Stop me if you’ve heard this one: China is slowing, and that spells trouble for the world economy. I’m going to go ahead and presume the vast, vast, majority of readers are familiar: A slowdown in Chinese economic activity has been feared for years and was an enduring concern in 2015. Investor anxiety surrounding the world’s second-largest economy was widely blamed for a mid-year global equity market correction. But in an interesting twist, while China slowed, the eurozone—which many consider an economic quagmire to this day—sped. And, given the eurozone’s larger aggregate GDP, the acceleration has more than made up for a slower China in the last two years.
Fears of a seemingly unending European malaise the last several years suddenly faded this summer as China’s fast growth slowed. Facts were inconvenient— it didn’t seem to matter much that:
1. The slowing was largely government-orchestrated and has been occurring for years.
2. The slower pace of growth was actually adding a similar amount to global economic output as earlier years with hot growth rates, given the growth was now off of a larger economic base.
Said differently, fears of China’s economy falling apart seem based on a false premise and lack a surprising fundamental deterioration—the hallmark of a correction.
In our view, going largely unnoticed, however, is something rather bullish. Don’t look now, but accelerating eurozone GDP growth is actually offsetting the decelerating pace of growth in China—effectively the opposite of what occurred several years ago.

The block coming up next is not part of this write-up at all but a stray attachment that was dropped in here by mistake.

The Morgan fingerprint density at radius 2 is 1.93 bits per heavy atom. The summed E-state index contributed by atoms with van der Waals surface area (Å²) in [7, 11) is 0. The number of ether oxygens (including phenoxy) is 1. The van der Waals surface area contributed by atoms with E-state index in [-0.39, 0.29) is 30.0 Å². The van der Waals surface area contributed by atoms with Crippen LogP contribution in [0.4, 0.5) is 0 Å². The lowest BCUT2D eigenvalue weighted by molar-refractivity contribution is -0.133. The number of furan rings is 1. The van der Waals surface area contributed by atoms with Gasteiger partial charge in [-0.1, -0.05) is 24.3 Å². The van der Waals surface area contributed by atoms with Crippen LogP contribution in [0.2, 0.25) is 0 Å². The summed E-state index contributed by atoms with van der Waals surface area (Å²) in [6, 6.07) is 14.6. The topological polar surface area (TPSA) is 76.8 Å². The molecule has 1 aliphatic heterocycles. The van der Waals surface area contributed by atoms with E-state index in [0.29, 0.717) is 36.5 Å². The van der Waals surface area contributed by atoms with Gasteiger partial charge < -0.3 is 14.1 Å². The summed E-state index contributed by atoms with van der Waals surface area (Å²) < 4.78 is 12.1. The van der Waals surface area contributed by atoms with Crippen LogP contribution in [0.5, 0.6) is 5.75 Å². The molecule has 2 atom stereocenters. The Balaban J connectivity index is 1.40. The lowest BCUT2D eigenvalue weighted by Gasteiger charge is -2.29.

Exhibit 1: China and Eurozone GDP Growth Rates (Year-Over-Year)
Source: Fisher Investments Research, World Bank, Q4 2012 – Q3 2015.
Maybe it’s because the eurozone is a collaboration of 19 countries, but many don’t seem to appreciate that, in aggregate, it’s the second-largest economic zone in the world. At $13.4 trillion in nominal GDP, the eurozone accounts for ~17% of global output. Hence, every additional percentage point of growth adds approximately $134 billion to global GDP. At $10.3 trillion or ~13% of global GDP, China adds $103 billion for each percentage point of growth.
Exhibit 2: China and Eurozone Dollar Value of One Percentage Point of GDP
Source: Fisher Investments Research, World Bank. Dollar contribution based on nominal figures as of 2014.
China’s growth has slowed from 7.8% in 2012 to 7.3% last year. This year, it is possible China will log 6.8% growth, a full percentage point reduction from three years earlier. But note: In 2012, eurozone nominal GDP grew only 0.4%. In real terms, it spent two years contracting. On a nominal basis, it has since ticked up to 1% in 2013 and 1.8% last year. In 2015, growth has been quicker. This effectively means the much-maligned eurozone is picking up the slack from China, plus some. While this is all a measure of past activity, the fact sentiment doesn’t appreciate this offsetting effect is bullish for global stocks. As investors take notice of this underappreciated positive fundamental driver, sentiment should warm and boost stocks further up the wall of worry.